SNAP Benefits: How Is Eligibility Determined?

The Supplemental Nutrition Assistance Program, formerly known as the Food Stamp Program, assists qualified households with food purchases.

According to the Center on Budget and Policy Priorities (CBPP), most families that satisfy the program’s income standards are considered eligible, with the quantity of a family’s SNAP benefit determined by its income and certain costs.

According to the CBPP, federal law requires that a household’s income and resources fulfill three requirements to qualify for benefits:

  • Monthly gross income, defined as a household’s monthly income before program deductions, must be equal to or less than 130 percent of the federal poverty level.
  • In 2022, the poverty threshold for a family of three is $1,830 per month, and 130 percent is $2,379 per month or around $28,550 per year.
  • Net income, defined as family income after deductions, must be equal to or less than the federal poverty level.
  • Assets must fall below certain levels. Households without a person aged 60 or over or who is disabled must have assets of no more than $2,500, while households with such a member must have assets of no more than $3,750.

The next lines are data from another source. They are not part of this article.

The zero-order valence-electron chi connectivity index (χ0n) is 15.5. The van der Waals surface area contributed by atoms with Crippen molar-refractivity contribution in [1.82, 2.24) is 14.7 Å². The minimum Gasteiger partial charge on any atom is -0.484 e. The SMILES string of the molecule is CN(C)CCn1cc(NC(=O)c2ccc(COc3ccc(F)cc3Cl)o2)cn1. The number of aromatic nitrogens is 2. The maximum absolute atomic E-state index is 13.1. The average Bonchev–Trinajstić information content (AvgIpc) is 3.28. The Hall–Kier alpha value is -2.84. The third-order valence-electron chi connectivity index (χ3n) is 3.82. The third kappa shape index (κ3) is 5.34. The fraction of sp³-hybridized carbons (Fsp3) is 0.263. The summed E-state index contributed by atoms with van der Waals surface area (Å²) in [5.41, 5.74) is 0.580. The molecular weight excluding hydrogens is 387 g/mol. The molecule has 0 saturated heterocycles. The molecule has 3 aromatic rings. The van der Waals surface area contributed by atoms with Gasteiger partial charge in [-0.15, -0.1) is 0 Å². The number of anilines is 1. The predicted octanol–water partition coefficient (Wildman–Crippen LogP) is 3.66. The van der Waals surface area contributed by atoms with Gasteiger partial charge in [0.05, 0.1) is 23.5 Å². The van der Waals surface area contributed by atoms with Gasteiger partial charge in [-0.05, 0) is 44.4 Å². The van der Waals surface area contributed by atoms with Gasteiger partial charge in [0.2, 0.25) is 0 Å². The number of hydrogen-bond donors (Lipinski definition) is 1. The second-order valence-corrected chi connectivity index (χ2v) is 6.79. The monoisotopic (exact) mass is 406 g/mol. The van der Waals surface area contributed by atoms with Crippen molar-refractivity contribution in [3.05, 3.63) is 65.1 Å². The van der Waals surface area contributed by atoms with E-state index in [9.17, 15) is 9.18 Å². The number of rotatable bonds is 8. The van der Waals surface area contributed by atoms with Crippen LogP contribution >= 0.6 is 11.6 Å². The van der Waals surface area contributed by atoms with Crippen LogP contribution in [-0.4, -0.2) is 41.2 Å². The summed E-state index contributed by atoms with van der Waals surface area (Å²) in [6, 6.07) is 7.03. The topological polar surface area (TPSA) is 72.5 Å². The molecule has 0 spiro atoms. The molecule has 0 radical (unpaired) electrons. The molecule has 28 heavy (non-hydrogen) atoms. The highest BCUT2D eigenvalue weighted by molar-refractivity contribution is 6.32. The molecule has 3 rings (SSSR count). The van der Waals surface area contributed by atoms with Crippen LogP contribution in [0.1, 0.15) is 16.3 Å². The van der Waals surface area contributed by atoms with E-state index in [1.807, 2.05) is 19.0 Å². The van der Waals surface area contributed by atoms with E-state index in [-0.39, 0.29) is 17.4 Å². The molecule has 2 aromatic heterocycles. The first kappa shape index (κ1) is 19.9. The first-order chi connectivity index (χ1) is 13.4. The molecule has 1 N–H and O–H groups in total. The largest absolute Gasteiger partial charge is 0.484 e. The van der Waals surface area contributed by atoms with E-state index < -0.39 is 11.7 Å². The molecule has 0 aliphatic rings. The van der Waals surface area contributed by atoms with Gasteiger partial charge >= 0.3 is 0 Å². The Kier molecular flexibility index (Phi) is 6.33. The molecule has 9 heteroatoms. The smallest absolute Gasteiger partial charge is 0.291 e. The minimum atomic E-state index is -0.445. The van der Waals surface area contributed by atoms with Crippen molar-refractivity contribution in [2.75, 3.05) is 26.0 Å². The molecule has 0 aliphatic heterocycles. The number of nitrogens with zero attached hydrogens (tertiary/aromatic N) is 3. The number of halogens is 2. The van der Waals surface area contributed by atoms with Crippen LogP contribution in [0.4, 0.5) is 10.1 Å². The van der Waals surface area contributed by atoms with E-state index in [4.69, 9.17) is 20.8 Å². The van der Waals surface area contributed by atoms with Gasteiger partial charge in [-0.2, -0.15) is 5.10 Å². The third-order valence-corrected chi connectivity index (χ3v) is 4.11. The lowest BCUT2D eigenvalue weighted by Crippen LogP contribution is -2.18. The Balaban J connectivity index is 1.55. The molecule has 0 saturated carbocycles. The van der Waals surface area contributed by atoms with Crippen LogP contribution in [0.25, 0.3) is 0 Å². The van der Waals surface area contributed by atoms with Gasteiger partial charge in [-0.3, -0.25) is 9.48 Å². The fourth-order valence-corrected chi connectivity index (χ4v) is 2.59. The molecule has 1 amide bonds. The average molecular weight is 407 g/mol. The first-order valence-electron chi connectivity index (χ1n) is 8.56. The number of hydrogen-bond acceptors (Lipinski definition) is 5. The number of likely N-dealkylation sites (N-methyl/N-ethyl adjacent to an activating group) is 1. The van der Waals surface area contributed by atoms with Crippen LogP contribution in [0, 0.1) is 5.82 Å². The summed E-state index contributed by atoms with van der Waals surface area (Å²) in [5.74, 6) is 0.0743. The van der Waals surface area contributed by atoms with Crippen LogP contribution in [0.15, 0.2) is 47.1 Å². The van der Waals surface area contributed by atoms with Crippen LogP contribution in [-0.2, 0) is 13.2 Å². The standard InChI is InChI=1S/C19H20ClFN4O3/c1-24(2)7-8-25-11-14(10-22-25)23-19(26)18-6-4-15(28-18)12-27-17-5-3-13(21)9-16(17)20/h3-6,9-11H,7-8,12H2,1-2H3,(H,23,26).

SNAP considers all sources of income, including earned income before payroll taxes and unearned income.

Assets are financial resources accessible to a household to purchase food, such as bank accounts. The household’s primary residence, personal property, retirement funds, and most cars are not included. States, the CBPP asserts, have the authority to waive asset limitations.

Additionally, there is a three-month time limit. However, Congress halted it until the month following the conclusion of the federal public health emergency, the CBPP stated.

Individuals between 18 and 50 are restricted to three months of SNAP benefits every three years unless they work or are enrolled in a labor or training program that requires them to earn 20 hours per week.

Exemptions include people who live in households with children, those who are physically or psychologically unable to work, pregnant women, and anyone declared to be exempt.

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Additionally, some individuals may be ineligible for SNAP assistance even if they fulfill the income standards, the CBPP noted. It includes people on strike, those without established immigration status, some college students who attend more than half-time, and some lawfully present immigrants.

To qualify for SNAP benefits, the United States Department of Agriculture states that applicants must apply in the state where they presently reside and fulfill certain income and resource requirements. Each year, the SNAP qualifying conditions are changed.